I actually wrote this for the Scottish Ducati Club
that ran the event but thought I'd post this up in case its of interest to anyone wanting to head North...
To say I was pretty excited about returning to Scotland once again, after the excellent Midgie Masher event, last year, was an understatement. The only letdown being that the Highland Fling event was taking out three of my four shift rest days and I had to be back at work on the very next day after getting home.
My poor old ST4s has only had a chain changed and an MOT so far this year. Topping up of oil, screen alterations and the fitting of the SatNav mount, hardly count as 'maintenance' really but it’s all the bike needed, apart from basic checks.
I do believe it’s an old adage that you shouldn't change a good routine that works. So why I chose to try a new to the bike SatNav, with a relatively new phone and brand new helmet headset, is beyond me but there again another saying applies:
A change is a good as a rest (or should that be arrest!).
Friday morning dawned with high winds and higher rainfall, so it was textiles, full rain gear and tip-toeing about familiarising myself with slippery conditions for the first time this year, surprisingly. Gloomy skies became worse North of Durham and the winds were even blowing me and the heavily-laden Ducati around, a recycle bin blown in the road had to be avoided on the A68 but thankfully, a huge full Scottish breakfast was still available at 'Fletchers' cafe in Selkirk to keep this windswept traveller going.
The rained stopped as I headed toward Stirling services on the M9, in the hope of meeting up with other riders going to the event but, slow traffic on the only section of motorway put paid to that idea but the group did hold on for some time, leaving just 20 mins before I managed to arrive. At last the sun was shining and the roads now dry so that waterproofs could be packed away for the rest of the time 'Up North'. A taste of the weekend was about to come next in the form of good roads and breath taking scenery from Callander on the A84 into the Trossachs National park and beyond to the A85, west and then the A82, North to Fort William, Fort Augustus and a final turn away from Loch Ness at Drumnadrochit. Isnt it good how tiredness on the bike always seems to melt away when good roads can be ridden quickly!
Previous gentle readers will not be surprised that I was probably the last motorcyclist to arrive at the hostel on the Friday evening but, being met by Mary and lots of familiar faces, with a few bottles ready too, made up for the long journey.
The hostel is a good venue, with a combination of communal meeting area and kitchens near to the road, a large bunk house nearby where all the bikes could be kept close together away from traffic and various outhouses, one of which was occupied by most of the ladies of the group. The only slight disadvantage was soon covered by dispatching Walter in the van to get a huge bulk order of fish and chips! Damn good they were too.
Next main business was sorting a route out for the next day of riding. Mary had a few Google maps printed out already for what must have been a fun collaboration on the trip to be used. But thanks to the 'Men with a Van' bringing ample supplies of bottles and riders bringing their own concoctions we were able to enjoy a few drink while plans were finalised via the expert brains of Doug, Derek and Geoff.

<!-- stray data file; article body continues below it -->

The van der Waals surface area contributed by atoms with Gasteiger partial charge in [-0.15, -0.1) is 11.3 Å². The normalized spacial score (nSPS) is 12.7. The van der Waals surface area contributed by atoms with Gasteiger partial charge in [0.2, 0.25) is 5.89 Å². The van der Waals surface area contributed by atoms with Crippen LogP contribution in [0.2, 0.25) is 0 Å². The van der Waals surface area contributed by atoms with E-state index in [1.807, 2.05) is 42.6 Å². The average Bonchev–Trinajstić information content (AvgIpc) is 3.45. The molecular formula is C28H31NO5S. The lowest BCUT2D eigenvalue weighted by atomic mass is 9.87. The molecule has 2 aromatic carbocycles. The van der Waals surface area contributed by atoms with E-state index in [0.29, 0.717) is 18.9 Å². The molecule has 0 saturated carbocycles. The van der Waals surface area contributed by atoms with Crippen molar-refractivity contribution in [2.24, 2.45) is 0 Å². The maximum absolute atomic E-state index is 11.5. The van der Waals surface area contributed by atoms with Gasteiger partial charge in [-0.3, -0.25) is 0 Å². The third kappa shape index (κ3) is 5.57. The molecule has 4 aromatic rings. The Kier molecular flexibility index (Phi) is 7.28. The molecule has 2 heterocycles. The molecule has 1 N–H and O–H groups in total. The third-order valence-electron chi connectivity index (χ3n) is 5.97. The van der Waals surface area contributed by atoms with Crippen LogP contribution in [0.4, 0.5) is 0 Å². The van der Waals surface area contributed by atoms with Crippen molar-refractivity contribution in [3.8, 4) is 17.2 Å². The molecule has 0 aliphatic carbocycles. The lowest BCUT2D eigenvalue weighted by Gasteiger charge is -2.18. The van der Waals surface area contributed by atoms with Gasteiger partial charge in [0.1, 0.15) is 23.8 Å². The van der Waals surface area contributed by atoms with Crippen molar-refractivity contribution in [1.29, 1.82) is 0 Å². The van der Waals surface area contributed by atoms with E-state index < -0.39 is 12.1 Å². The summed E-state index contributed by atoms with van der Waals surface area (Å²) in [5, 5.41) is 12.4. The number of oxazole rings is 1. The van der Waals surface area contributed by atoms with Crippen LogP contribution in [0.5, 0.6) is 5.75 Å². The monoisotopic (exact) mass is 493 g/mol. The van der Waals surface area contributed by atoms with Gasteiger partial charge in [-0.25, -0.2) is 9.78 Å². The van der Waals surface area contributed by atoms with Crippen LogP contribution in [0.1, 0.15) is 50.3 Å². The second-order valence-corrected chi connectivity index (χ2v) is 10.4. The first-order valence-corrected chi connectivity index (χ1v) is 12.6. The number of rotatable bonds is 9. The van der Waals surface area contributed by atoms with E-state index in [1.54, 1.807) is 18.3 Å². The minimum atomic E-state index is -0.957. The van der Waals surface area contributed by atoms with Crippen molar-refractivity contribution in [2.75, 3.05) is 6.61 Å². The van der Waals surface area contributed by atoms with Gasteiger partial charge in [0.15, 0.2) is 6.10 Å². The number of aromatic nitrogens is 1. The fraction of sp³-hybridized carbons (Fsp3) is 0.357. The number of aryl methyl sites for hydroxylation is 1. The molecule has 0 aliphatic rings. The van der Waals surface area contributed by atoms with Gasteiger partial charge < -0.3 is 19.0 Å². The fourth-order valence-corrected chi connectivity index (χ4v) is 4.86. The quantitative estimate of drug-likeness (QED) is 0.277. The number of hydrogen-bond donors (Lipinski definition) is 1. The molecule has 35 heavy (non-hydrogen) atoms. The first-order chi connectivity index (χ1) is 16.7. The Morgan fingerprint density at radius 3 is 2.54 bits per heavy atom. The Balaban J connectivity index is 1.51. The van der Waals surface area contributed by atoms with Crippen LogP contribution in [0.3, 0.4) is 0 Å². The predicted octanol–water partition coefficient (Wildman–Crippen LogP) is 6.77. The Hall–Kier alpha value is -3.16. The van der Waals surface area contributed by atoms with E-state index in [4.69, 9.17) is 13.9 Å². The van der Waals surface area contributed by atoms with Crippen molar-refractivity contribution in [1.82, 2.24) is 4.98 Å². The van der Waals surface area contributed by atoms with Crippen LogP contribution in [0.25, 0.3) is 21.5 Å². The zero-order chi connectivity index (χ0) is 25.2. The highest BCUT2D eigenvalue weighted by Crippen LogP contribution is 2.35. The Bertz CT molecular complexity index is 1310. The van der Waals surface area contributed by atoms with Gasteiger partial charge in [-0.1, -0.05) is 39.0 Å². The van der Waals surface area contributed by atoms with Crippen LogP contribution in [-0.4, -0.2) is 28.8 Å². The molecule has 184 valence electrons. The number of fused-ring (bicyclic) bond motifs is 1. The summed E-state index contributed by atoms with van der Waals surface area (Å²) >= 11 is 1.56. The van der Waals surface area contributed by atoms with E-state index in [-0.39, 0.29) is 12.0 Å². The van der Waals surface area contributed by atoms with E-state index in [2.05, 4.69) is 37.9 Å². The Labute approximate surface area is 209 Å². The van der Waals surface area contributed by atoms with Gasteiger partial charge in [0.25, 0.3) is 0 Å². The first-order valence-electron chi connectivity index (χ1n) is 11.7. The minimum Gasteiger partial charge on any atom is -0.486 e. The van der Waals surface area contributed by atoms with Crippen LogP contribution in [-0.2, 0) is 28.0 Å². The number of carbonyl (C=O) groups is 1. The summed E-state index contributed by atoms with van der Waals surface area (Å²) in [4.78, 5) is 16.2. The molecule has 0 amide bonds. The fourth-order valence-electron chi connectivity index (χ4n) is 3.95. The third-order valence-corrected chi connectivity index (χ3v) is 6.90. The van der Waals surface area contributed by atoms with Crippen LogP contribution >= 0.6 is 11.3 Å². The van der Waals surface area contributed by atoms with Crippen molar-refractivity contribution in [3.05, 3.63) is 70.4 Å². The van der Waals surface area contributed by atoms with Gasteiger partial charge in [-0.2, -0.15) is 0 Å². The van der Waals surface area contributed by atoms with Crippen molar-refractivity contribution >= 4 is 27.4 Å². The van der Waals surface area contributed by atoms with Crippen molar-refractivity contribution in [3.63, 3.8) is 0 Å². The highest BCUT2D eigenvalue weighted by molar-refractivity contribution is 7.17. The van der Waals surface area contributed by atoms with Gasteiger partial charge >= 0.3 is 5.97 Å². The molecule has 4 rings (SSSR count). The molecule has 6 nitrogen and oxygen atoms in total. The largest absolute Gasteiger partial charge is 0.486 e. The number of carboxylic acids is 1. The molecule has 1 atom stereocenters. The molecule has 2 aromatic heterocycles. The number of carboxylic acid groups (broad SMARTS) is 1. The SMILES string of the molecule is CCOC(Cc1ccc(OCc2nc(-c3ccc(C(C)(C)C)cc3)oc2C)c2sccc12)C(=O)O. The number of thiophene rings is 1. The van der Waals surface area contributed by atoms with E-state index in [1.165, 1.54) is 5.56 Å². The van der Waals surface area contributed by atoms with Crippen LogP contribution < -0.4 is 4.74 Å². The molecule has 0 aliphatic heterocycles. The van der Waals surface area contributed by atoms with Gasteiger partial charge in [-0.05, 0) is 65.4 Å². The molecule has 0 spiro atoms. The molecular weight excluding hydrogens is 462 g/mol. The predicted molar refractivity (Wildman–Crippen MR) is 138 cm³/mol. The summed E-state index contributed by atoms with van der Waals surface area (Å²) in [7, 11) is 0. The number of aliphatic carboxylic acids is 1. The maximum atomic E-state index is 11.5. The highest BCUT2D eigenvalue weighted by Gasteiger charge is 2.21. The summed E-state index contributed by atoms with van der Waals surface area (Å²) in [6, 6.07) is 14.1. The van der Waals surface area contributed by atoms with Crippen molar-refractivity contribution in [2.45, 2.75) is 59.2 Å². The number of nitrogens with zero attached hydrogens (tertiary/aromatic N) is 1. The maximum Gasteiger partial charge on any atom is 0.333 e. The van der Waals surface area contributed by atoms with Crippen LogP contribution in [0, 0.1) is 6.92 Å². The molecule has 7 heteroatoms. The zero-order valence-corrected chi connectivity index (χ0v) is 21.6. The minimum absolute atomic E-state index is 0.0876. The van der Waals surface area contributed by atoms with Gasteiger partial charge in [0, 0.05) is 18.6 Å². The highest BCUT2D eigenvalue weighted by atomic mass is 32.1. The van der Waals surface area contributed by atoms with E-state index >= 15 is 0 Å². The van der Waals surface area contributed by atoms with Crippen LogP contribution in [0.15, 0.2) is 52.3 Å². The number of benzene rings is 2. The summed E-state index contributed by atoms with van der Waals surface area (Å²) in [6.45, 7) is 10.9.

Despite being on the top bunk in our sleeping quarters, the bed turned out to be surprisingly comfy and warm, or maybe that was just the whisky helping out. The following morning dawned bright and hopeful to match the 18 degree forecast for later in the day. Hairy Bikers, Robbie and Bob did a ‘cracking’ job in the kitchen getting egg and bacon cooked up to fuel everyone present that morning, or so it seemed. Then it was riding gear on and time to fuel the bikes for the day at nearby Beauly, before a fast run through canopies of trees which, with the mild weather reminded me of riding in France!
The Glen Ord Distillary looked interesting but very industrial as we all swept out of the Muir of Ord. I couldn’t resist stopping for the first of many photo sessions shortly after on the side of Loch Glascarnoch for a quick panorama check. I’m not going to comment too much on the scenery because all of the views simply ranged from breathtaking to awe-inspiring and stunning to isolated beauty. Such as our next planned stop at the Corrieshalloch gorge, answering the call of nature prevented me from seeing the deepest gorge in Western Europe but it was worth seeing, apparently.
We had left the main road to Ullapool now and were heading west towards the coast, mile after mile of verdant hills and valleys with the downside being that we were shaded from the warming sun and I started to feel the cold as we ventured closer to the sea. Our furthest point North West took us to within view of Gruinard Island and some of the most desolate cottages and communities I think I’ve even seen, it being so easy to imagine how hard it must get during inclement weather. Just after the aptly named ‘first’ and ‘second coast’ my hastily changed tinted visor decided to detach itself and took so long to sort out that I waved the whole group of riders on by the time I was ready to ride again.
At Laide we followed the road toward the South, skirting Loch Ewe before reaching our most westerly point at Gairloch. Then our ‘A’ road decided to have a personality complex and decide it was actually a single carriageway, so narrow that passing places were needed and I was left wondering if I hadn’t missed a turning somewhere but knew in my mind the route had been designed to be easily circular, thankfully by Slatterdale the road was proper ‘A’ designation once more and ‘progress’ could be made.